boilerplate image
Your daily serving of high school news and policy.

September 6 Issue of Straight A’s Is Available

RSS feed

September 08, 2011 03:07 pm


The September 6, 2011 issue of Straight A’s, the Alliance’s biweekly newsletter, is now available. This week’s issue focuses on the Alliance’s new Center For Secondary School Digital Learning and Policy, U.S. Secretary of Education Arne Duncan’s testimony before a senate appropriations subcommittee, two new Alliance reports on deeper learning and digital learning, and more.

Individual articles from this week’s issue are listed below, or you can download a .pdf of the entire newsletter here.

ALLIANCE FOR EXCELLENT EDUCATION ANNOUNCES NEW CENTER FOR SECONDARY SCHOOL DIGITAL LEARNING AND POLICY: Center’s Work in Digital Learning to Be Integrated into All Alliance Policy Areas: Last month, the Alliance for Excellent Education announced the creation of the Center for Secondary School Digital Learning and Policy (the Center). The Center will focus on how digital learning can bring quality college- and career-ready education to secondary schools with a focus on improving outcomes for low-income students and low-performing schools.

PATH TO A STRONG FUTURE: Duncan Testifies Before Senate Appropriations Subcommittee on the U.S. Department of Education’s Budget: On July 27, just a few days before the nation was expected to run up against the debt limit, U.S. Secretary of Education Arne Duncan testified before the Senate Labor, Health and Human Services, and Education Appropriations Committee. Given the timing of the hearing, spending priorities were a popular topic among senators from both parties.

SEIZING THE OPPORTUNITY: Alliance Report Offers Federal Recommendations on Digital Learning and Technology: Drawing upon promising educational practices already underway in several states, a new report from the Alliance for Excellent Education connects how federal efforts can enable states, districts, and schools to maximize technology and digital learning to improve student outcomes. To ensure that all students have access to this advanced educational environment, the report recommends specific ways for the federal government to assist local and state educators to better utilize technology and digital learning to transform the American education system.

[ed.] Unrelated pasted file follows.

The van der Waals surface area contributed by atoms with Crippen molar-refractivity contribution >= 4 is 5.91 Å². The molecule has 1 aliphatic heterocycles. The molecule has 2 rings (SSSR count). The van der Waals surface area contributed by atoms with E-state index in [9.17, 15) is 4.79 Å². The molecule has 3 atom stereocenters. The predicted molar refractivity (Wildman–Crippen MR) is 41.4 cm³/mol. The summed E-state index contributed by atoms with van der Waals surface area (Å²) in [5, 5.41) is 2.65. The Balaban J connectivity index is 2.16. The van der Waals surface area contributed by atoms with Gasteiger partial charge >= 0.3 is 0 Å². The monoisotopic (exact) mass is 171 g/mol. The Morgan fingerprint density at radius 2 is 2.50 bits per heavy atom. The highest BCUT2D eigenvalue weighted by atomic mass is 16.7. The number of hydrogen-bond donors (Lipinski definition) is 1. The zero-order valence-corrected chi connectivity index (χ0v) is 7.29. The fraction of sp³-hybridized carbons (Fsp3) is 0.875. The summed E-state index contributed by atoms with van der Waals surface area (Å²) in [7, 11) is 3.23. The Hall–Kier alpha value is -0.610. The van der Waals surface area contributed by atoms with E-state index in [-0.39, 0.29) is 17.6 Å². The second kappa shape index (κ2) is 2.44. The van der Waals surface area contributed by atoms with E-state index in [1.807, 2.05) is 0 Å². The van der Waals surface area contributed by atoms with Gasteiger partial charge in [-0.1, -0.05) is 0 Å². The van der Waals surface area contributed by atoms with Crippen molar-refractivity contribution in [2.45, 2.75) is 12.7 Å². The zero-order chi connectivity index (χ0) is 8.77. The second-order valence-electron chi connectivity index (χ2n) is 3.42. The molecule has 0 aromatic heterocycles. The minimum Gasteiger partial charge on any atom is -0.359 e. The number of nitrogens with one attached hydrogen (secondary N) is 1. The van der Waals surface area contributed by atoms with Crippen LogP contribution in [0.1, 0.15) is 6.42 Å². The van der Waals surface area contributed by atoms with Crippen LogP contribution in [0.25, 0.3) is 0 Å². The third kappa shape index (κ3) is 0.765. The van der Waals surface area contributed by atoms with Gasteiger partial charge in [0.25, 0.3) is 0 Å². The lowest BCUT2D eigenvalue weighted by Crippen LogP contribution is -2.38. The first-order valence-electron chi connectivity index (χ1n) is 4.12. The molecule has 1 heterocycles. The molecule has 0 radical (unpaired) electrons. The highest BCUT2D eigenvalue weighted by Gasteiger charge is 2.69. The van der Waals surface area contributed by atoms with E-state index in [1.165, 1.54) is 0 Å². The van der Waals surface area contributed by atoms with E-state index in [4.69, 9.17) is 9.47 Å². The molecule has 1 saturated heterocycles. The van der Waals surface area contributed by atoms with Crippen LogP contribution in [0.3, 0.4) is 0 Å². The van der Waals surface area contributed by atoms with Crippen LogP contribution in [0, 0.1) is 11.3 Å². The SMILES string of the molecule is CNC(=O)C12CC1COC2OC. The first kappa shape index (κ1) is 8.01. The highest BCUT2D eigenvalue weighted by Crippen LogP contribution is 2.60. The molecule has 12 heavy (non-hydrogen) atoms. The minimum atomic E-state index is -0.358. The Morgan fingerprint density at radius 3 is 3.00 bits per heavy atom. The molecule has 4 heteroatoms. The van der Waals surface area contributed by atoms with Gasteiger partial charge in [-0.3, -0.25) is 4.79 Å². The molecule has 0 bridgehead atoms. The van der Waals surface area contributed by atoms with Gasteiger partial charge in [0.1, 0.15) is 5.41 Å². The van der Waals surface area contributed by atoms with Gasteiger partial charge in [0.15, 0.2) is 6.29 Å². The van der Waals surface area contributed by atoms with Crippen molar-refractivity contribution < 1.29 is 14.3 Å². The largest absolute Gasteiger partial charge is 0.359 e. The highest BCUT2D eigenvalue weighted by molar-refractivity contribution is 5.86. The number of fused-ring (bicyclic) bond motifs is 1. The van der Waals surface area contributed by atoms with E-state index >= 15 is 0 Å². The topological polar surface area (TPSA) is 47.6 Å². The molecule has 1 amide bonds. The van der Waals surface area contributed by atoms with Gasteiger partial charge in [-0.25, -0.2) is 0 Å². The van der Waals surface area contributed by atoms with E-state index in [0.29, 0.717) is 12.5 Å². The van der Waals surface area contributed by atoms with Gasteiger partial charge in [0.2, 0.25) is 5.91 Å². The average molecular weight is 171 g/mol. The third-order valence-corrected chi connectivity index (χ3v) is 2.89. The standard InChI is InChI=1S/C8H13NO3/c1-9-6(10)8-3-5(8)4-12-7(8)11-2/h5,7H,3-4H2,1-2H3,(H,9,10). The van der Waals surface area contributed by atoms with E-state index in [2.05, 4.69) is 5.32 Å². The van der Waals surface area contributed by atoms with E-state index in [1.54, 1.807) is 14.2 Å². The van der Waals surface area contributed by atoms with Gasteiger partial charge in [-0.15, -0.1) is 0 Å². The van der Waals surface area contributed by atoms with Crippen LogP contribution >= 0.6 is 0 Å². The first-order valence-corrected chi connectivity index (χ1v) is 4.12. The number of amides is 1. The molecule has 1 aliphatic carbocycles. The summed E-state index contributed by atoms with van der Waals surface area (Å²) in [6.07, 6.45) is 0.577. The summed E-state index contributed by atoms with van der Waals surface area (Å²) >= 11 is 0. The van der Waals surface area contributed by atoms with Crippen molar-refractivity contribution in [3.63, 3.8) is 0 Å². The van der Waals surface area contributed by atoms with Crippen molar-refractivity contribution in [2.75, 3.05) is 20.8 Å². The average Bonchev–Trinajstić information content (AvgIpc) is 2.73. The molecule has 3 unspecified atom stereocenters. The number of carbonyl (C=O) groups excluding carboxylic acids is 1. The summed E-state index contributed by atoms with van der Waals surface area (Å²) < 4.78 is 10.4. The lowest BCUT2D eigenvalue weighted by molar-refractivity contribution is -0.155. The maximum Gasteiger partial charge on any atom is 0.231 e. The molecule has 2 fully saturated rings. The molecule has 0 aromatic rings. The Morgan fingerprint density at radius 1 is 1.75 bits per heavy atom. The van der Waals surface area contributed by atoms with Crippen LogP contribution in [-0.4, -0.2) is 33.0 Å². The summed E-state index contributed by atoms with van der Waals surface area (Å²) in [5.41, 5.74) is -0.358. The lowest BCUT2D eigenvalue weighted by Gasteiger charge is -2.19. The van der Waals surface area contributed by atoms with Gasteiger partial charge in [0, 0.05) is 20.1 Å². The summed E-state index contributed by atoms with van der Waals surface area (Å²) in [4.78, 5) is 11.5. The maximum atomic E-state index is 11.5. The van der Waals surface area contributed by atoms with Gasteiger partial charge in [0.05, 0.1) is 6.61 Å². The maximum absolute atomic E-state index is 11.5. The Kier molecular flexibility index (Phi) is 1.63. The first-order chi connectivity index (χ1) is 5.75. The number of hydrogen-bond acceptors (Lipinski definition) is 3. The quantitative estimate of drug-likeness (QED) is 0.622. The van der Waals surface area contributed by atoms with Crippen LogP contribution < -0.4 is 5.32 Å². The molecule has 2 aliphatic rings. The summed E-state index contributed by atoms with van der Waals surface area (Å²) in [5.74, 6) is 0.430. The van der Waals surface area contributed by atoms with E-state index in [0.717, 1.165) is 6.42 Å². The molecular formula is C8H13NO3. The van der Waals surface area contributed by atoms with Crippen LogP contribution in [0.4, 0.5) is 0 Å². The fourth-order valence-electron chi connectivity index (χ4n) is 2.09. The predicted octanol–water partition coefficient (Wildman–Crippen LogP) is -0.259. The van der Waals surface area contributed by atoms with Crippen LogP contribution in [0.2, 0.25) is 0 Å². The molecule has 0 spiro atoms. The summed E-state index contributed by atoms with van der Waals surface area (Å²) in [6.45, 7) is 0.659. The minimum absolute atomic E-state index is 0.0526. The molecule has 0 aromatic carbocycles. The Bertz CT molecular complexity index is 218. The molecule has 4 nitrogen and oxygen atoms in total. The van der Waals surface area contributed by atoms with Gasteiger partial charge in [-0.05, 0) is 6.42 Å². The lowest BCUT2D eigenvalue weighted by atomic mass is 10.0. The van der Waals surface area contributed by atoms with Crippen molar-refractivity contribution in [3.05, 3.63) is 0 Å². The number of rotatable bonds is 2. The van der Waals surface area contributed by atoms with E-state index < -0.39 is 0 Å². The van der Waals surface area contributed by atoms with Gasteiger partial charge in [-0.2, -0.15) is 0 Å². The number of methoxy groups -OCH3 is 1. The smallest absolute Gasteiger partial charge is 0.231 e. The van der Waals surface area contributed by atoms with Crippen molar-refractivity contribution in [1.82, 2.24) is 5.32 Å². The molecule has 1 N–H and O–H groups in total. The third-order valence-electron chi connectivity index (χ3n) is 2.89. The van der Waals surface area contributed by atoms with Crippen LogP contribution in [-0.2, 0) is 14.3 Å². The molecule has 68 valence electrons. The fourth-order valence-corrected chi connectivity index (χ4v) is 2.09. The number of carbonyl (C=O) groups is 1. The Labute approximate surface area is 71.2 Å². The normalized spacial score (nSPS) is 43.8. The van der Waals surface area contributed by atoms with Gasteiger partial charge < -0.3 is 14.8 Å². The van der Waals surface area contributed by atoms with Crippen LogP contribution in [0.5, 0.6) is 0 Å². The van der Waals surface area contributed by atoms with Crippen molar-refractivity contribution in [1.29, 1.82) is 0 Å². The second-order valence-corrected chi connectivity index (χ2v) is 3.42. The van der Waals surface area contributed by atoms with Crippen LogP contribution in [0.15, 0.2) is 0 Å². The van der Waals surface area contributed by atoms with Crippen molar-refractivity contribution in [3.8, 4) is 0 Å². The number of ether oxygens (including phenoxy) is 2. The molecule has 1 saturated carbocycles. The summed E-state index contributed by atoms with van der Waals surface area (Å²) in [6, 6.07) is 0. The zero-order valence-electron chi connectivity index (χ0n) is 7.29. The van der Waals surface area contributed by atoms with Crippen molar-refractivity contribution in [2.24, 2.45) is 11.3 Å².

NEW ALLIANCE BRIEF CALLS FOR ASSESSMENTS THAT MEASURE DEEPER LEARNING: New assessments that measure a broader range of knowledge and skills than typical assessments measure are vital to ensure that students learn what they need to succeed in the future, according to a new policy brief from the Alliance for Excellent Education. The brief argues that such assessments would indicate whether students understand challenging content and are able to apply that knowledge to think critically, solve problems, communicate their understanding, and work with their peers.

MAPPING STATE PROFICIENCY STANDARDS ONTO THE NAEP SCALES: Most States’ Proficiency Marks Still Fall Below National Standards, Report Finds: The majority of U.S. states continue to have student proficiency benchmarks that fall well below national standards, according to a federal report released last month. Eight states increased the rigor of their passing marks on standardized exams between 2007 and 2009; however, when compared to the national exam, the National Assessment of Educational Progress (NAEP), the standards of these states and most others are still much lower than those at the federal level.

THE CONDITION OF COLLEGE AND CAREER READINESS: Only One in Four High School Graduates Considered “Ready” for College, ACT Finds: Only 25 percent—an increase of 1 percentage point—of high school graduates from the Class of 2011 were considered “ready” for college courses in English, reading, mathematics, and science, according to results on their ACT exams released last month.

Enjoy being informed about education news and policy? Receive a free subscription to Straight A’s by filling out this form to add your name to the Alliance’s mailing list. There is no cost and the Alliance will not share or sell your email address to anyone else. First name, last name, home mailing address, and email address is required. If you have any problems, email Jason Amos at


Join the Conversation

Your email is never published nor shared.

What is this?
Add 1 to 4 =
The simple math problem you are being asked to solve is necessary to help block spam submissions.



Every Child a Graduate. Every Child Prepared for Life.